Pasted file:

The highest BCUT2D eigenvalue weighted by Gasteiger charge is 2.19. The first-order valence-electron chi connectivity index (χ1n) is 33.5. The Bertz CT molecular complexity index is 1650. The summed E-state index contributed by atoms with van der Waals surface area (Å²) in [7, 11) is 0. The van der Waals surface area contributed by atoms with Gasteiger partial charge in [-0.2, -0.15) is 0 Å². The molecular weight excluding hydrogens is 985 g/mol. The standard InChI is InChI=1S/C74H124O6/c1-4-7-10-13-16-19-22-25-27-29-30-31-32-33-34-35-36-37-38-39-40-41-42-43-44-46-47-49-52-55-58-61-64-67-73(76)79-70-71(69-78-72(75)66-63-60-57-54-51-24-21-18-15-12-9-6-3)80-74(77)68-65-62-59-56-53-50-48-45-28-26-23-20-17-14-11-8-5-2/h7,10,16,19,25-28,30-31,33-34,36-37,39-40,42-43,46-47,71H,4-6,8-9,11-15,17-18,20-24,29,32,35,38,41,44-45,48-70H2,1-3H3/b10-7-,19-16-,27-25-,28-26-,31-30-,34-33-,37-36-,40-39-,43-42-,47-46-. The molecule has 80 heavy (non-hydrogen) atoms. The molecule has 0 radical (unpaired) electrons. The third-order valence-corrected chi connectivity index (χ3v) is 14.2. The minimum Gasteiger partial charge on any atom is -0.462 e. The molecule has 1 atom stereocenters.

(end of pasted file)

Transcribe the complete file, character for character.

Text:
The highest BCUT2D eigenvalue weighted by Gasteiger charge is 2.19. The first-order valence-electron chi connectivity index (χ1n) is 33.5. The Bertz CT molecular complexity index is 1650. The summed E-state index contributed by atoms with van der Waals surface area (Å²) in [7, 11) is 0. The van der Waals surface area contributed by atoms with Gasteiger partial charge in [-0.2, -0.15) is 0 Å². The molecular weight excluding hydrogens is 985 g/mol. The standard InChI is InChI=1S/C74H124O6/c1-4-7-10-13-16-19-22-25-27-29-30-31-32-33-34-35-36-37-38-39-40-41-42-43-44-46-47-49-52-55-58-61-64-67-73(76)79-70-71(69-78-72(75)66-63-60-57-54-51-24-21-18-15-12-9-6-3)80-74(77)68-65-62-59-56-53-50-48-45-28-26-23-20-17-14-11-8-5-2/h7,10,16,19,25-28,30-31,33-34,36-37,39-40,42-43,46-47,71H,4-6,8-9,11-15,17-18,20-24,29,32,35,38,41,44-45,48-70H2,1-3H3/b10-7-,19-16-,27-25-,28-26-,31-30-,34-33-,37-36-,40-39-,43-42-,47-46-. The molecule has 80 heavy (non-hydrogen) atoms. The molecule has 0 radical (unpaired) electrons. The third-order valence-corrected chi connectivity index (χ3v) is 14.2. The minimum Gasteiger partial charge on any atom is -0.462 e. The molecule has 1 atom stereocenters.